Vitamin B2 Serum Microtiter Plate Assay Kit
Vitamin B2 Serum Microtiter Plate Assay Kit manufactured in Germany by Immundiagnostik
Size: 1×96 wells
Sensitivity: 5 µg/L
Dynamic Range: 5 – 60 µg/L
Incubation Time: 24 hours
Sample Type: Serum
Sample Size: 150 µL
For Research Use Only
Preparation and Storage:
- Store test kit / reagents at 2-8°C.
- Prepare reagents freshly and use immediately after preparation. Discard remaining unused reagents and waste in accordance with country, federal, state, and local regulations.
- Put unused reagents(standard,medium)in the test kit and store at 2-8°C.
- Store unused strips in the original package with dry bag securely closed at 2-8° C to prevent contamination or moisture exposure.
- No warranty can be given after the expiry date (see label of test package).
- To run assay more than once, ensure that reagents are stored at conditions stated on the label. Prepare only the appropriate amount necessary for each assay.The kit can be used up to 4 times within the expiry date stated on the label.
Vitamin B2 (riboflavin), as flavin mononucleotide (FMN) or flavin adenine dinucleotide (FAD), acts as an essential coenzyme in many oxidation-reduction reactions. Flavins are critical for the metabolism of carbohydrates, fats, and proteins.FAD is part of the electron transport (respiratory) chain, which is central to energy production. In conjunction with cytochrome P-450, flavins also participate in the metabolism of drugs and toxins.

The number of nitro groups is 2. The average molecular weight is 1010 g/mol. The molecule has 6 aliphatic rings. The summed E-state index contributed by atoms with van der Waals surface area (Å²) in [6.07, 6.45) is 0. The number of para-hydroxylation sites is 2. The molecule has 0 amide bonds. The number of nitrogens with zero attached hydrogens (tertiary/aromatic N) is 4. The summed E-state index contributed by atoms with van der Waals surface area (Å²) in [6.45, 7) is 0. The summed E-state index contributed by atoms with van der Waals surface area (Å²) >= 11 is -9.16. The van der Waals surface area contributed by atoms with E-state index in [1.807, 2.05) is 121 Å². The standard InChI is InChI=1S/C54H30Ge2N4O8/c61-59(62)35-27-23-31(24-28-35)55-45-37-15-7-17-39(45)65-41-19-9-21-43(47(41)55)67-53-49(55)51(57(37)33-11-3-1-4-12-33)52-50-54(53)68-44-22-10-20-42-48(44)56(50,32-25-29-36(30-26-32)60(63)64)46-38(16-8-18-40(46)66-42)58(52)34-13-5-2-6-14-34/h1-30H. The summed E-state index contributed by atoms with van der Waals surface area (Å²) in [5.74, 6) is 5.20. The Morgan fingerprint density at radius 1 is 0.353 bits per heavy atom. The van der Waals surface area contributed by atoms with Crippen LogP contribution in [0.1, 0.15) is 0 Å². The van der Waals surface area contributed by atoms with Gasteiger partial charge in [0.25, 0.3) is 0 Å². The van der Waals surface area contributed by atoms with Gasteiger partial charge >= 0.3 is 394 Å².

Riboflavin is unique among the water-soluble vitamins in that milk and dairy products make the greatest contribution to its intake in Western diets. Biochemical signs of depletion arise within only a few days of dietary deprivation. Poor riboflavin status in Western countries seems to be of most concern for the elderly and adolescents, despite the diversity of riboflavin-rich foods available. Deficiency results in oral, ocular, cutaneous, and genital lesions. Primary riboflavin deficiency is associated with inadequate consumption of milk and other animal products. Secondary deficiencies are most common in chronic diarrheas, liver disease, chronic alcoholism, and postoperative situations in which nutrient infusions lack supplementary vitamins.